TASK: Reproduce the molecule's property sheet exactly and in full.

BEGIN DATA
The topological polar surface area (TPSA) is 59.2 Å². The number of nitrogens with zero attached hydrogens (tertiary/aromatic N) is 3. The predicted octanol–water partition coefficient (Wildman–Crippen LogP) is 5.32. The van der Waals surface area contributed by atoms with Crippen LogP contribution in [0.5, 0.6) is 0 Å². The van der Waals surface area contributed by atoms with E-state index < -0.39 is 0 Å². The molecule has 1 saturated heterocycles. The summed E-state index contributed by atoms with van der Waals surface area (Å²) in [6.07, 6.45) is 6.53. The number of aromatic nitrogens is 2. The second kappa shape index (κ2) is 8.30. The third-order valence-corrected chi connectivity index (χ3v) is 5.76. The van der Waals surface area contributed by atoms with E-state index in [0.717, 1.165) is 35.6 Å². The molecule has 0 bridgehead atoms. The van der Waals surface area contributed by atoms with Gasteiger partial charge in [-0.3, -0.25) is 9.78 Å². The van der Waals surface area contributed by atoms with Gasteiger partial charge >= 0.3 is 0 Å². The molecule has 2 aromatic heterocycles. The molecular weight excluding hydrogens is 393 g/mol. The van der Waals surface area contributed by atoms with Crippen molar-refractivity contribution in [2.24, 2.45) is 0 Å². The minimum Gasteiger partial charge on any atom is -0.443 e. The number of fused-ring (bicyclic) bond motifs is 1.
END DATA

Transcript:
The topological polar surface area (TPSA) is 59.2 Å². The number of nitrogens with zero attached hydrogens (tertiary/aromatic N) is 3. The predicted octanol–water partition coefficient (Wildman–Crippen LogP) is 5.32. The van der Waals surface area contributed by atoms with Crippen LogP contribution in [0.5, 0.6) is 0 Å². The van der Waals surface area contributed by atoms with E-state index < -0.39 is 0 Å². The molecule has 1 saturated heterocycles. The summed E-state index contributed by atoms with van der Waals surface area (Å²) in [6.07, 6.45) is 6.53. The number of aromatic nitrogens is 2. The second kappa shape index (κ2) is 8.30. The third-order valence-corrected chi connectivity index (χ3v) is 5.76. The van der Waals surface area contributed by atoms with E-state index in [0.717, 1.165) is 35.6 Å². The molecule has 0 bridgehead atoms. The van der Waals surface area contributed by atoms with Gasteiger partial charge in [-0.3, -0.25) is 9.78 Å². The van der Waals surface area contributed by atoms with Gasteiger partial charge >= 0.3 is 0 Å². The molecule has 2 aromatic heterocycles. The molecular weight excluding hydrogens is 393 g/mol. The van der Waals surface area contributed by atoms with Crippen molar-refractivity contribution in [2.24, 2.45) is 0 Å². The minimum Gasteiger partial charge on any atom is -0.443 e. The number of fused-ring (bicyclic) bond motifs is 1.